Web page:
The effect of a learning development program on the academic functioning of the adolescent
Grobler, Adelene Ann
MetadataShow full item record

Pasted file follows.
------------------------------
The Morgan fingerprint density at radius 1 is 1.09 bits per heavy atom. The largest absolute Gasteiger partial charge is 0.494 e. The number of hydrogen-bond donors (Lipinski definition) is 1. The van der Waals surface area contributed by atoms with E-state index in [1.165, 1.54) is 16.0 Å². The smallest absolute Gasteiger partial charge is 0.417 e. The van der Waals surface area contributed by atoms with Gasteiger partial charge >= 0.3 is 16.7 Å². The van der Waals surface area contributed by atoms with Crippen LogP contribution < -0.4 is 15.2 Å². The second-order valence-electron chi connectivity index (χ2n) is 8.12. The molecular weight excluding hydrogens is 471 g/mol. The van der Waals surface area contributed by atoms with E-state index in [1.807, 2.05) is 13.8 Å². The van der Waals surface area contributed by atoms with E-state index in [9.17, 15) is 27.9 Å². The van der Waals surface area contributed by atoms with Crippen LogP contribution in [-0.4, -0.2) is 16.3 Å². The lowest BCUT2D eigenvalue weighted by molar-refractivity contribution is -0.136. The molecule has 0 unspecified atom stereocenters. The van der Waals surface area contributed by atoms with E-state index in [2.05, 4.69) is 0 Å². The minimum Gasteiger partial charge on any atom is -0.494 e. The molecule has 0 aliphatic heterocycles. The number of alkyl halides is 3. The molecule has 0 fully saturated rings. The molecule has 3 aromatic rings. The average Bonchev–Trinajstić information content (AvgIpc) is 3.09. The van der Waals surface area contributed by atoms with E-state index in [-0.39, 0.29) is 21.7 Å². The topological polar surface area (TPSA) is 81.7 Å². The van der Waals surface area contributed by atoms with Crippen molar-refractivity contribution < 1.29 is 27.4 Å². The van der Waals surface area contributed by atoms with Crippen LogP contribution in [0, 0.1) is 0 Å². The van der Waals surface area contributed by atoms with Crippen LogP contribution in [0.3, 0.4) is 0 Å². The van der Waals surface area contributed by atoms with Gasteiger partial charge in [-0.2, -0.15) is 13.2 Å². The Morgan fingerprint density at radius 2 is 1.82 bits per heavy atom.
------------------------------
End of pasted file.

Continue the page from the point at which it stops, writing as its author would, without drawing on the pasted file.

Councellors are constantly being faced with the dilemna of academic failure of students displaying the required intellectual abilities. It would seem that factors pertaining to effective study skills, habits and attitudes play an important role in this situation. Furthermore, the shortage of manpower with respect to both the teaching profession and counsellors implies a neglect of instruction in this field, resulting in academic-failure and associated emotional problems pertaining to lowered self-esteem and unsuccessful career development. This study aimed to supply answers to these needs by the implementation of a learning development program for adolescents. Being directed at the adolescent population, it was necessary to review the normal development of the adolescent, his cognitive development and cognitive styles employed. The latter also served to emphasize the importance of cognition in the development of a learning development program. Aspects such as the formal operational stage of cognitive development (Piaget) and the field dependent and field independent cognitive styles (Witkin) received attention. Suggestions followed pertaining to an integrated approach, incorporating both styles. Motivation was regarded as an important catalyst to the learning process and suggestions were made with respect to the acquisition and enhancement of achievement motivation in learning. Furthermore, a review of recent strategies implemented to improve academic functioning was made and conclusions were reached with respect to the effectiveness of certain orientations. From these theoretical considerations involved in the learning process of the adolescent, a learning development program was developed on the principles of the General Systems Theory, cybernetics and psycho-education The General Systems Theory approach enabled the trainer to regard the adolescent as a self-regulating open system, capable of energy exchange with his environment. This energy exchange between systems was regarded in terms of the principles of the cybernetic cycle. These, in turn, formed the basis of the theoretical model underlying pscho-education. The implications of psycho-education included the following: (a) an orientation towards preventative services; (b) the consideration of man's development across his entire life-span; (c) the development of more complex systems; (d) the activation of a cyclic process, ensuring feedback to the system; and (e) the development of psycho-education. The program was therefore developed on the grounds of these considerations and in this way aimed to improve academic functioning in the adolescent. For the purpose of this study, academic functioning was considered in terms of academic achievement, study habits and attitudes and time structuring. The program reflected the following structuring: (a) situation analysis; (b) formulation of goals; (c) implementation of strategies; and (d) feedback (control) to the system. The program was implemented to a sample (N = 30) of std. 7 hostel pupils of an English secondary school for boys. These subjects were selected at random and randomly ascribed to an experimental and control group (N = 15). The selection of an experimental and control group met the requirements of a before after control experimental design which was implemented to determine the effect of the program. The effect of the independent variabLe (program) on the dependent variables (achievement, study habits and attitudes and time structuring) was determined by the comparison of before and after measures of the experimental and control groups. The effect of the program on the dependent variables was determined by the implementation of the following measuring instruments: (a) achievement - average achievement and achievement in History - mark schedules; (b) study habits and attitudes - The Survey of Study Habits and Attitudes (~SHA); and (c) time structuring - a time record. On these measuring instruments, the before and after measures were compared with regard to the experimental and control groups. These results were obtained by the implementation of the t-test for independent groups. In this way a number of hypotheses were formulated and tested with respect to the effectiveness of the program in improving academic functioning. Academic functioning was considered to be a function of: (a) achievement (average achievement and achievement in History); (b) study habits and attitudes; and (c) time-structuring. The hypotheses were formulated with respect to the effect of the program on all these dependent variables. It appeared that the program had no significant effect on academic functioning as determined by achievemert, study habits, attitudes and time-structuring. Reasons for this may be found in terms of: the time of implementation of the program; the unrealistic goals with respect to the amount wished tobe achieved in the limited time available; the period prior to post-test re-evaluation and the contamination between groups.